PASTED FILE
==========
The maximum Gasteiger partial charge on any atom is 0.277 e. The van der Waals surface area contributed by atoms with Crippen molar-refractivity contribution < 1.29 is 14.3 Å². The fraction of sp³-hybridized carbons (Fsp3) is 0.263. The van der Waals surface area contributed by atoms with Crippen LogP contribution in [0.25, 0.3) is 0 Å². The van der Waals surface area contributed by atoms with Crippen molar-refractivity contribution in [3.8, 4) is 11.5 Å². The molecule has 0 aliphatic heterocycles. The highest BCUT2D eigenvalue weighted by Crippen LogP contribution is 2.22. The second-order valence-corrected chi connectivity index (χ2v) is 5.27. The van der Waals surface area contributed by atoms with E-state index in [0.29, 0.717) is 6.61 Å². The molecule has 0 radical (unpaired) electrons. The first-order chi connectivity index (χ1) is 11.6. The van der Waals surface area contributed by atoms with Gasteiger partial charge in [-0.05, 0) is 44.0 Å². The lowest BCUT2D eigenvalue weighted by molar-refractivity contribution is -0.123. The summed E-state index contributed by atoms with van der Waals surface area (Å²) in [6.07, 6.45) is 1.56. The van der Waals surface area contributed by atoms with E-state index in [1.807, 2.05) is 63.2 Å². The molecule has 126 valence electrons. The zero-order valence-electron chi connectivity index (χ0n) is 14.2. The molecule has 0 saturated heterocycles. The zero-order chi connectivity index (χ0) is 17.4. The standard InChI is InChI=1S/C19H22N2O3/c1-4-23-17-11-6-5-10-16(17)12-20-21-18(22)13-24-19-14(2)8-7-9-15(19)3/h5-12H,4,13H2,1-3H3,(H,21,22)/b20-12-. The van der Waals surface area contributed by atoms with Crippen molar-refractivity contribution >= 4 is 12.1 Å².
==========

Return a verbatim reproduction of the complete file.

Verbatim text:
The maximum Gasteiger partial charge on any atom is 0.277 e. The van der Waals surface area contributed by atoms with Crippen molar-refractivity contribution < 1.29 is 14.3 Å². The fraction of sp³-hybridized carbons (Fsp3) is 0.263. The van der Waals surface area contributed by atoms with Crippen LogP contribution in [0.25, 0.3) is 0 Å². The van der Waals surface area contributed by atoms with Crippen molar-refractivity contribution in [3.8, 4) is 11.5 Å². The molecule has 0 aliphatic heterocycles. The highest BCUT2D eigenvalue weighted by Crippen LogP contribution is 2.22. The second-order valence-corrected chi connectivity index (χ2v) is 5.27. The van der Waals surface area contributed by atoms with E-state index in [0.29, 0.717) is 6.61 Å². The molecule has 0 radical (unpaired) electrons. The first-order chi connectivity index (χ1) is 11.6. The van der Waals surface area contributed by atoms with Gasteiger partial charge in [-0.05, 0) is 44.0 Å². The lowest BCUT2D eigenvalue weighted by molar-refractivity contribution is -0.123. The summed E-state index contributed by atoms with van der Waals surface area (Å²) in [6.07, 6.45) is 1.56. The van der Waals surface area contributed by atoms with E-state index in [1.807, 2.05) is 63.2 Å². The molecule has 126 valence electrons. The zero-order valence-electron chi connectivity index (χ0n) is 14.2. The molecule has 0 saturated heterocycles. The zero-order chi connectivity index (χ0) is 17.4. The standard InChI is InChI=1S/C19H22N2O3/c1-4-23-17-11-6-5-10-16(17)12-20-21-18(22)13-24-19-14(2)8-7-9-15(19)3/h5-12H,4,13H2,1-3H3,(H,21,22)/b20-12-. The van der Waals surface area contributed by atoms with Crippen molar-refractivity contribution >= 4 is 12.1 Å².